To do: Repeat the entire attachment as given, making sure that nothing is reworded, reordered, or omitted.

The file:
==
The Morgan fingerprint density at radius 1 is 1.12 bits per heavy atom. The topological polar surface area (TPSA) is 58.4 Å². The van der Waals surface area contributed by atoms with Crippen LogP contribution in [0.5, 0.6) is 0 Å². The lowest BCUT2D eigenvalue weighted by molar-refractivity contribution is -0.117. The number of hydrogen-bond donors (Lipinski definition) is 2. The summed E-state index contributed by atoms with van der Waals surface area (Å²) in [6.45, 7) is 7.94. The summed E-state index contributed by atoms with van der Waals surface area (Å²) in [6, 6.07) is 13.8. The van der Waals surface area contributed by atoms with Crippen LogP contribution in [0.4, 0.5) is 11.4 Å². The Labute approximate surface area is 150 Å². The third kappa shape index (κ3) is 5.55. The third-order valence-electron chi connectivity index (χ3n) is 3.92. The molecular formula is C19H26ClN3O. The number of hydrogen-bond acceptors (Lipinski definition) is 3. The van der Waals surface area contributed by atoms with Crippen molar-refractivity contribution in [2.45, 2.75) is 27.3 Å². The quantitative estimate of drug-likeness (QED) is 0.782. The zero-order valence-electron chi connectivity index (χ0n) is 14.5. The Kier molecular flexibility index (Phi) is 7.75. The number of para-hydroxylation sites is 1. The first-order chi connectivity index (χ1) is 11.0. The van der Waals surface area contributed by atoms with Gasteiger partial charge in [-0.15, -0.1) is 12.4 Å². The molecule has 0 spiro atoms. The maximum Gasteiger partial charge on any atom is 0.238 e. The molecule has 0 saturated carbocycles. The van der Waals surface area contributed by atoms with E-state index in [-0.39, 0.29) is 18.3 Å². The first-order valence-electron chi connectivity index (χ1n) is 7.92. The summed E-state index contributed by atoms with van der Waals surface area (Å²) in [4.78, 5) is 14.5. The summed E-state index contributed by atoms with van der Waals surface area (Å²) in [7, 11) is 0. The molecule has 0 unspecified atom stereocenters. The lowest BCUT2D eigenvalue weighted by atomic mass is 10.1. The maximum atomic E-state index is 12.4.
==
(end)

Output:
The Morgan fingerprint density at radius 1 is 1.12 bits per heavy atom. The topological polar surface area (TPSA) is 58.4 Å². The van der Waals surface area contributed by atoms with Crippen LogP contribution in [0.5, 0.6) is 0 Å². The lowest BCUT2D eigenvalue weighted by molar-refractivity contribution is -0.117. The number of hydrogen-bond donors (Lipinski definition) is 2. The summed E-state index contributed by atoms with van der Waals surface area (Å²) in [6.45, 7) is 7.94. The summed E-state index contributed by atoms with van der Waals surface area (Å²) in [6, 6.07) is 13.8. The van der Waals surface area contributed by atoms with Crippen LogP contribution in [0.4, 0.5) is 11.4 Å². The Labute approximate surface area is 150 Å². The third kappa shape index (κ3) is 5.55. The third-order valence-electron chi connectivity index (χ3n) is 3.92. The molecular formula is C19H26ClN3O. The number of hydrogen-bond acceptors (Lipinski definition) is 3. The van der Waals surface area contributed by atoms with Crippen molar-refractivity contribution in [2.45, 2.75) is 27.3 Å². The quantitative estimate of drug-likeness (QED) is 0.782. The zero-order valence-electron chi connectivity index (χ0n) is 14.5. The Kier molecular flexibility index (Phi) is 7.75. The number of para-hydroxylation sites is 1. The first-order chi connectivity index (χ1) is 11.0. The van der Waals surface area contributed by atoms with Gasteiger partial charge in [-0.15, -0.1) is 12.4 Å². The molecule has 0 spiro atoms. The maximum Gasteiger partial charge on any atom is 0.238 e. The molecule has 0 saturated carbocycles. The van der Waals surface area contributed by atoms with E-state index in [-0.39, 0.29) is 18.3 Å². The first-order valence-electron chi connectivity index (χ1n) is 7.92. The summed E-state index contributed by atoms with van der Waals surface area (Å²) in [4.78, 5) is 14.5. The summed E-state index contributed by atoms with van der Waals surface area (Å²) in [7, 11) is 0. The molecule has 0 unspecified atom stereocenters. The lowest BCUT2D eigenvalue weighted by atomic mass is 10.1. The maximum atomic E-state index is 12.4.